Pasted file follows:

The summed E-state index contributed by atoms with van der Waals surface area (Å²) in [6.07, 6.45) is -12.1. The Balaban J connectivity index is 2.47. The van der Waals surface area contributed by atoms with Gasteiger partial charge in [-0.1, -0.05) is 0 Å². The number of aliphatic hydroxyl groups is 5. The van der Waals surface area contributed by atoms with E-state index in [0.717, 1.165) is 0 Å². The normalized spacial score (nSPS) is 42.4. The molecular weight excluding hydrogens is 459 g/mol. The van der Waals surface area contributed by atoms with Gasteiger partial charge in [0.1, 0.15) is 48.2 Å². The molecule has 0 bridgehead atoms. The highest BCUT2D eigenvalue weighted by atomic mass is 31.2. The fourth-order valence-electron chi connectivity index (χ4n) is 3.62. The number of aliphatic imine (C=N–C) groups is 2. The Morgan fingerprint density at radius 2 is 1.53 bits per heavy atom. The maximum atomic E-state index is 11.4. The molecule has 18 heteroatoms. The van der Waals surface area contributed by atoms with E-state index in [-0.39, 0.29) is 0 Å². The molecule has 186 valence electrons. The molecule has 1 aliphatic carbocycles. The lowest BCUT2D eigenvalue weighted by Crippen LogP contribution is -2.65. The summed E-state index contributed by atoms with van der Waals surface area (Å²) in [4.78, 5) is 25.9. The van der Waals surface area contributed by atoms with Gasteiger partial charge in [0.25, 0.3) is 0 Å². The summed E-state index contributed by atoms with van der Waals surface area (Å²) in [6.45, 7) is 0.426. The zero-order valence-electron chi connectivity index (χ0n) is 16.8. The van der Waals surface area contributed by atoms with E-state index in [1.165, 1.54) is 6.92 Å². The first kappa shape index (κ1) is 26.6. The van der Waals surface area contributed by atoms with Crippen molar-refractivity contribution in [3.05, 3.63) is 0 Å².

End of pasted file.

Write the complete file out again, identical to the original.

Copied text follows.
The summed E-state index contributed by atoms with van der Waals surface area (Å²) in [6.07, 6.45) is -12.1. The Balaban J connectivity index is 2.47. The van der Waals surface area contributed by atoms with Gasteiger partial charge in [-0.1, -0.05) is 0 Å². The number of aliphatic hydroxyl groups is 5. The van der Waals surface area contributed by atoms with E-state index in [0.717, 1.165) is 0 Å². The normalized spacial score (nSPS) is 42.4. The molecular weight excluding hydrogens is 459 g/mol. The van der Waals surface area contributed by atoms with Gasteiger partial charge in [0.1, 0.15) is 48.2 Å². The molecule has 0 bridgehead atoms. The highest BCUT2D eigenvalue weighted by atomic mass is 31.2. The fourth-order valence-electron chi connectivity index (χ4n) is 3.62. The number of aliphatic imine (C=N–C) groups is 2. The Morgan fingerprint density at radius 2 is 1.53 bits per heavy atom. The maximum atomic E-state index is 11.4. The molecule has 18 heteroatoms. The van der Waals surface area contributed by atoms with E-state index in [-0.39, 0.29) is 0 Å². The molecule has 186 valence electrons. The molecule has 1 aliphatic carbocycles. The lowest BCUT2D eigenvalue weighted by Crippen LogP contribution is -2.65. The summed E-state index contributed by atoms with van der Waals surface area (Å²) in [4.78, 5) is 25.9. The van der Waals surface area contributed by atoms with Gasteiger partial charge in [0.25, 0.3) is 0 Å². The summed E-state index contributed by atoms with van der Waals surface area (Å²) in [6.45, 7) is 0.426. The zero-order valence-electron chi connectivity index (χ0n) is 16.8. The van der Waals surface area contributed by atoms with E-state index in [1.165, 1.54) is 6.92 Å². The first kappa shape index (κ1) is 26.6. The van der Waals surface area contributed by atoms with Crippen molar-refractivity contribution in [3.05, 3.63) is 0 Å².